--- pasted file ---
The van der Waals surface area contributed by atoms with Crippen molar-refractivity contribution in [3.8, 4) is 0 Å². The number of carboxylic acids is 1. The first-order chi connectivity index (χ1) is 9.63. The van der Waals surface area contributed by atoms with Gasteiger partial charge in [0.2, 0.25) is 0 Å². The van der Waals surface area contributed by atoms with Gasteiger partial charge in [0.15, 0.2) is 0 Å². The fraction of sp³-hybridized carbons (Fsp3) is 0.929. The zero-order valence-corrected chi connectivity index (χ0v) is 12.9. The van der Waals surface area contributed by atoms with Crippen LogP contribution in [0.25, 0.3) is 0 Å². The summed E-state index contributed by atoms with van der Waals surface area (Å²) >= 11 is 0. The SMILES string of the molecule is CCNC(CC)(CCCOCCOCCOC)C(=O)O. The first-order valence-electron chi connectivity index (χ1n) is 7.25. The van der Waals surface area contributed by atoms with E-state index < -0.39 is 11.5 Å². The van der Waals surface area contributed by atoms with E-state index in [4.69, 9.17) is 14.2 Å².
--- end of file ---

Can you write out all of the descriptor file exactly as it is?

The van der Waals surface area contributed by atoms with Crippen molar-refractivity contribution in [3.8, 4) is 0 Å². The number of carboxylic acids is 1. The first-order chi connectivity index (χ1) is 9.63. The van der Waals surface area contributed by atoms with Gasteiger partial charge in [0.2, 0.25) is 0 Å². The van der Waals surface area contributed by atoms with Gasteiger partial charge in [0.15, 0.2) is 0 Å². The fraction of sp³-hybridized carbons (Fsp3) is 0.929. The zero-order valence-corrected chi connectivity index (χ0v) is 12.9. The van der Waals surface area contributed by atoms with Crippen LogP contribution in [0.25, 0.3) is 0 Å². The summed E-state index contributed by atoms with van der Waals surface area (Å²) >= 11 is 0. The SMILES string of the molecule is CCNC(CC)(CCCOCCOCCOC)C(=O)O. The first-order valence-electron chi connectivity index (χ1n) is 7.25. The van der Waals surface area contributed by atoms with E-state index < -0.39 is 11.5 Å². The van der Waals surface area contributed by atoms with E-state index in [4.69, 9.17) is 14.2 Å².